• Venture funds invest money over 3-5 years with the hope that a fund may close in 7 to 10 years
    • 5/8 of investments lose money and go to near zero
    • 1/4 of investments basically break even
    • 1/8 of investments are homeruns and make lots of money

VCs Make Profits through Two Ways 

  • Management fee on funds managed, usually 1 to 2.5%
    • This is used to pay salaries and cover overhead
  • Carry on the profits of the investment 20 to 25%
    • This is where investors make the real money as bonuses or large returns

VC Money Making – An Example

  • VC Firm “Tech Fund” raises a $100MM fund in 2010 – They call it “Tech Fund 2010 LLC”
    • 2% annual management fee
    • 20% carry
  • Between 2010 and 2015 they make 10 investments for $10MM each
  • In 2018, all of the investments have reached some liquidity event
    • 5 went out of business and returned nothing = $0 total return
    • 3 returned 10% profit = $33MM total return
    • 2 returned 800% profit = $180MM total return
    • $213MM total return

Tech Fund 2010 LLC’s Outcome

  • $113 MM Gross Profit for the fund
  • $16 MM in Management Fees
  • $22.6 MM in Carry
  • $174.4 Returned to the Investors (Limited Partners)

Angels – What Makes Them Tick

  • Angel = Probably a rich person who has USUALLY been successful in the startup world.
  • Unlike the VC, an Angel invests their own money
  • Two successful exit scenarios for an Angel
    • Startup might be sold quickly for a relatively smaller amount of money (i.e. single digit millions of $$$s) and the Angel can make a quick multiple on his/her money back
    • Startup raises VC money, but has built up interest into a venture-backed startup that is going to shoot for a homerun.  In many ways, they are at the same risk of dilution as the founders unless they keep investing.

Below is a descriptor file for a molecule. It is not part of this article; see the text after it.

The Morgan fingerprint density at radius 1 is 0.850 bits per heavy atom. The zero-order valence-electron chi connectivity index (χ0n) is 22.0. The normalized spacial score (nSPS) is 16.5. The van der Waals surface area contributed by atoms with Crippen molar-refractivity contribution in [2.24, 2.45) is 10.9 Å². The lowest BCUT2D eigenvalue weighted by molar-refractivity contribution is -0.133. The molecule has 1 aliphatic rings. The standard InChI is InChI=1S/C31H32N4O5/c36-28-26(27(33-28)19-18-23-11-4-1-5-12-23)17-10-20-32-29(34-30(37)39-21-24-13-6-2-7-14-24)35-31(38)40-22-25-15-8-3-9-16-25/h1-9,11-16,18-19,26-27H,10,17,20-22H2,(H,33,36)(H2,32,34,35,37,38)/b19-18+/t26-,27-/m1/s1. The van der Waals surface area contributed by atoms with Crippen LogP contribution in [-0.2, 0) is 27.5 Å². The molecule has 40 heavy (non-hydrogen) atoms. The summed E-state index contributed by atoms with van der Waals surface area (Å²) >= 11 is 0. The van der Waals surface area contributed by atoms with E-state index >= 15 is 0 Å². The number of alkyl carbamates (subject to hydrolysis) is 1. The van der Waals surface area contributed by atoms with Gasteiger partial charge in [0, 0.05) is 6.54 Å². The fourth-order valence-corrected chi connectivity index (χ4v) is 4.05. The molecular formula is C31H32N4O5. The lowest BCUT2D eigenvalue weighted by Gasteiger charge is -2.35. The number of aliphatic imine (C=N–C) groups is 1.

• A vast majority of angels do not invest to make money.  They do it just so they can be part of the action or to “be in the game”.

Angel and VC Equity Financing

  • Almost all startups have to raise equity-based financing at some point if they comply with “Why should I raise money” (see above). 
  • The key to raising equity-based capital is knowing when to raise it.

What is a Strategic?

  • Strategics are large company or organization that is in the vertical or distribution chain target for a startup (e.g. Exxon Mobil would be a strategic for a startup building an oil and gas searching schematic software product)
  • They invest to help innovation and lock out competitors
  • Things to Think About:
    • Pros
      • Gain instant credibility
      • Can help with a distribution channel
      • Can occasionally add technical help
    • Cons
      • Often caps your backend potential 
      • This usually means that your valuation can get capped versus growing organically – which given the scenario could more opportunities to grow and scale
      • Be careful of becoming the forgotten girl at the dance
      • Sometime you may essentially get swallowed into a massive system – which may limit fluid movement and creativity
      • Can close off opportunities

Key Terms that You Will Hear and Need to Know

  • Convertible Note – A loan that will convert into equity (with a discount and interest) with the next major financing round
  • Term Sheet – The document that investors sign that describes the terms of the financing
  • Cap Table – The capitalization breakdown of a company.  Who owns what percentage of the company
  • Pre-money Valuation – How much is a company worth before a financing takes place
  • Post-money Valuation – How much is a company worth after a financing takes place
  • Liquidity Preferences – An investors right to be paid back at a certain rate on a successful. (Example: 2X liquidity preference)

Well that’s a wrap. I understand that this may be rather high-level. In a later post, I will go more in detail in the different stages of startup financing.

Would love to hear your thoughts and questions regarding startup finance, like always I’m always here to listen @Rayyanislam1 

Again, thanks to TK Kuegler and Wasabi Ventures for making this post possible. 

Keep hustling my friends.